Rotating tires is important (and always has been). The idea here is to rotate the respective wheels and tires on a given axle so that tire wear is even. The result is almost always balanced traction and handling over a period of time. Most tire warranties demand the tires be rotated on a specific mileage schedule. And many tire manufacturers recommend rotation at between three and five thousand miles.
Balancing Tire Wear.
As noted above, tire rotation works by evening out tire wear. Making each tire function in as many of the vehicle's wheel positions as possible makes this possible. Naturally, this can't make up for tire wear caused by tired or malfunctioning mechanical components or improper inflation. When considering the mechanics of a motor vehicle, keep in mind that the front end often has a more difficult task than the rear. For example, in a front-wheel drive car, the tires are tasked with steering, stopping, moving up and down and, of course, pulling the vehicle forward.
If the car in question is a high-performance rear-wheel-drive example, you'll likely find that the rear tires take more abuse than the front. Four-by-four vehicles and all-wheel-drive models bring their own tire wear peculiarities to the party. The bottom line here is, no matter what the car or truck, the wheel position can cause different rates of wear along with different types of wear on a tire.
There's more to consider: As a tire wears, the tread depth is reduced. If all four tires wear out at more or less the same time, you can replace four tires at once. This is actually advantageous when compared to replacing tires in pairs, simply because you'll always have equal fresh rubber on all four corners. Additionally, you have to consider that the manufacturers are constantly releasing new and improved tire configurations. The result is that your old tires could become obsolete by the time they're worn. If replacing only two at once, there's a good chance you'll end up with mixed tire technology that could negatively affect how your vehicle drives.
So far so good, but tire rotation isn't anything like it was a few decades ago. Way back when, most cars had identical wheels and tires on all four corners, and the spare was also a full-size job that matched the road wheels. That's a difficult combination to find today, with space saver spares, spare tires mounted on dedicated steel wheels (with the rest of the rolling stock on aluminum wheels), different wheel offsets and sizes front and rear, mixed tire sizes and so on. Because of this, the rotation process differs. Here's a look at a number of different rotation options (and there are plenty of them):
Four Same-Size Tires, Non-Directional.
If the tires are non-directional and the tires and wheels are all the same size, there are three different four-tire rotation patterns most commonly used:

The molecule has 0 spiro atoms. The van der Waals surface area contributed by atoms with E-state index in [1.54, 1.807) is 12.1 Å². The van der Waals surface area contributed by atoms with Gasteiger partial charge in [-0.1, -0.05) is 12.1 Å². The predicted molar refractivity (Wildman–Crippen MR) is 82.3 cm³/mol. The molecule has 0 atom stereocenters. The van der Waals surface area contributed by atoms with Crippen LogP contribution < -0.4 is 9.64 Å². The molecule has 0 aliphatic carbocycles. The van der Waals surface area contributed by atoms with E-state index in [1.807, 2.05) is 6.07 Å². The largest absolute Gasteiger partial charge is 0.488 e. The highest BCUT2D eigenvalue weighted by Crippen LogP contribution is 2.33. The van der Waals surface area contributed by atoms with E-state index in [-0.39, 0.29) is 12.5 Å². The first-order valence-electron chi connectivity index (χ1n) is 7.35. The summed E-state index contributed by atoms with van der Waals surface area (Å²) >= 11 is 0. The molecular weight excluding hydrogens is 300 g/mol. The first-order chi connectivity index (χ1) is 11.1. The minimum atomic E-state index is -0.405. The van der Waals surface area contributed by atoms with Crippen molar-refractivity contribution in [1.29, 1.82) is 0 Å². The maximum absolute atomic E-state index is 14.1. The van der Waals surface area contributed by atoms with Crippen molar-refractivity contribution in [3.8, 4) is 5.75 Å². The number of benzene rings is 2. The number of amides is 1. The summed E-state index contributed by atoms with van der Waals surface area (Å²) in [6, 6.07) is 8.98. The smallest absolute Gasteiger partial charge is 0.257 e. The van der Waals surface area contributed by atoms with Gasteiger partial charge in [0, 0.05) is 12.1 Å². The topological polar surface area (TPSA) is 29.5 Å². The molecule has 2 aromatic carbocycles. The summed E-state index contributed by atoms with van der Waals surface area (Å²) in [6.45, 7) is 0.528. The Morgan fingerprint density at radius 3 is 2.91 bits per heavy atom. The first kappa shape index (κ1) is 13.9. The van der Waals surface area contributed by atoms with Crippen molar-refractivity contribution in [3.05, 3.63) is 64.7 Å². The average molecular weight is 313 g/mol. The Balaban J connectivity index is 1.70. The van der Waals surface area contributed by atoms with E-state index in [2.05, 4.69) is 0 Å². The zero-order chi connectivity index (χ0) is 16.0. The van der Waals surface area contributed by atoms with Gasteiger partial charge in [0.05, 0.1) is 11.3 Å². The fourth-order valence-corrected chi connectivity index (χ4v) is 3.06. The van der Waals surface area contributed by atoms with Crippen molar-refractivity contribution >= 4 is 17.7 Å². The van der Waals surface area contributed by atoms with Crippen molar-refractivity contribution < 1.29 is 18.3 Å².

Front-Wheel Drive: Rotate the tires in a forward cross pattern. This means that the left front goes to the left rear. The right front goes to the right rear. The left rear goes to the right front and the right rear goes to the left front.
Rear-Wheel Drive or AWD/Four-Wheel Drive: Left rear goes to right front. Right rear goes to the left front. The right front goes to left rear. Left front goes to the right rear.
(Alternate) Rear-Wheel Drive or AWD/Four-Wheel Drive: The left rear goes to left front. The right rear goes to the right front. The left front goes to the right rear. The right front goes to left rear.
What if the vehicle in question has different sized directional wheels and tires or is equipped with wheels with different offsets (wheel backspace) front and rear? In this case, the tires will definitely require dismounting, remounting and rebalancing in order to rotate the tires. Other typical rotation patterns are as follows:
Same-Size Directional Wheels and Tires.
The left front goes to left rear. The left rear goes to left front. The right front goes to the right rear. The right rear goes to the right front.
Different Size Directional Tires With Different Size Wheels.
Tires must be dismounted and remounted on the appropriate wheel/direction of rotation.
Non-directional Wheels and Tires With Different Sizes Front and Rear.
The left front goes to the right front. The right front goes to the left front. The left rear goes to the right rear. And the right rear goes to left rear.
Yesteryear, a 5-tire rotation was possible, simply because the spare was full size. That's seldom the case today. Even many light trucks are equipped with spare wheels that do not match the drive wheel combination. If, however the spare matches the drive wheels and tires, and all tires are the same size and are not directional then you can perform a five-tire/wheel rotation:
Front-Wheel Drive: The left front goes to the left rear. The left rear goes to the right front. The right rear goes to the left front. The spare goes to the right rear. The right front goes to the spare.
Rear-Wheel Drive or Four-Wheel Drive: The left rear goes to the left front. The left front goes to the spare. The spare goes to the right rear. The right rear goes to the right front. The right front goes to the left rear.
The idea here is to distribute the wear over five tires throughout their life. This is particularly important on many all-wheel-drive vehicles in that all tires, including the spare are, in theory, worn identically.